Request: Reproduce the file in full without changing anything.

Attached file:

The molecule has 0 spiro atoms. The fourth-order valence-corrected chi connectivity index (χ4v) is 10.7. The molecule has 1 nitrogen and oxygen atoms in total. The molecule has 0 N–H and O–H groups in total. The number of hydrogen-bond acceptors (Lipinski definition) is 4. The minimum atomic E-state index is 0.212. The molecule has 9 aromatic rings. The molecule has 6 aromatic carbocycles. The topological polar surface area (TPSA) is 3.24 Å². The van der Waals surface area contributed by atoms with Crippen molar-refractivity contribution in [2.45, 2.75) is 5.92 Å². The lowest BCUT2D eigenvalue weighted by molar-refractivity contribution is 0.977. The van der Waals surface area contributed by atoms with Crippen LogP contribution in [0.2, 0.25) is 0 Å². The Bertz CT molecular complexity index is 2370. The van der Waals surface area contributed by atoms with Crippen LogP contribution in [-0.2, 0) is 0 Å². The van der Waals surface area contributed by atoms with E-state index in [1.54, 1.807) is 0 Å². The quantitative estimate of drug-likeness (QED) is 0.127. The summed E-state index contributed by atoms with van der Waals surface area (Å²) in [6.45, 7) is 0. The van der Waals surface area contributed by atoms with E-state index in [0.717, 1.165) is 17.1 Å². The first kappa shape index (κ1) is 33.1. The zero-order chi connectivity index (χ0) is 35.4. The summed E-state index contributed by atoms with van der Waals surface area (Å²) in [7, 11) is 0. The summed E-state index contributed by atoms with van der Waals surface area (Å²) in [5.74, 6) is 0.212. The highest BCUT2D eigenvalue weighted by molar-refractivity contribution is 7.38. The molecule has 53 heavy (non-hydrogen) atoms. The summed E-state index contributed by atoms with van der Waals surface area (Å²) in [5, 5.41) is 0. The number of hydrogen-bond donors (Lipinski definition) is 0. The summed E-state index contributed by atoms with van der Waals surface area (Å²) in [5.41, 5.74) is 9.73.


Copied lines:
The molecule has 0 spiro atoms. The fourth-order valence-corrected chi connectivity index (χ4v) is 10.7. The molecule has 1 nitrogen and oxygen atoms in total. The molecule has 0 N–H and O–H groups in total. The number of hydrogen-bond acceptors (Lipinski definition) is 4. The minimum atomic E-state index is 0.212. The molecule has 9 aromatic rings. The molecule has 6 aromatic carbocycles. The topological polar surface area (TPSA) is 3.24 Å². The van der Waals surface area contributed by atoms with Crippen molar-refractivity contribution in [2.45, 2.75) is 5.92 Å². The lowest BCUT2D eigenvalue weighted by molar-refractivity contribution is 0.977. The van der Waals surface area contributed by atoms with Crippen LogP contribution in [0.2, 0.25) is 0 Å². The Bertz CT molecular complexity index is 2370. The van der Waals surface area contributed by atoms with Crippen LogP contribution in [-0.2, 0) is 0 Å². The van der Waals surface area contributed by atoms with E-state index in [1.54, 1.807) is 0 Å². The quantitative estimate of drug-likeness (QED) is 0.127. The summed E-state index contributed by atoms with van der Waals surface area (Å²) in [6.45, 7) is 0. The van der Waals surface area contributed by atoms with E-state index in [0.717, 1.165) is 17.1 Å². The first kappa shape index (κ1) is 33.1. The zero-order chi connectivity index (χ0) is 35.4. The summed E-state index contributed by atoms with van der Waals surface area (Å²) in [7, 11) is 0. The summed E-state index contributed by atoms with van der Waals surface area (Å²) in [5.74, 6) is 0.212. The highest BCUT2D eigenvalue weighted by molar-refractivity contribution is 7.38. The molecule has 53 heavy (non-hydrogen) atoms. The summed E-state index contributed by atoms with van der Waals surface area (Å²) in [5, 5.41) is 0. The number of hydrogen-bond donors (Lipinski definition) is 0. The summed E-state index contributed by atoms with van der Waals surface area (Å²) in [5.41, 5.74) is 9.73.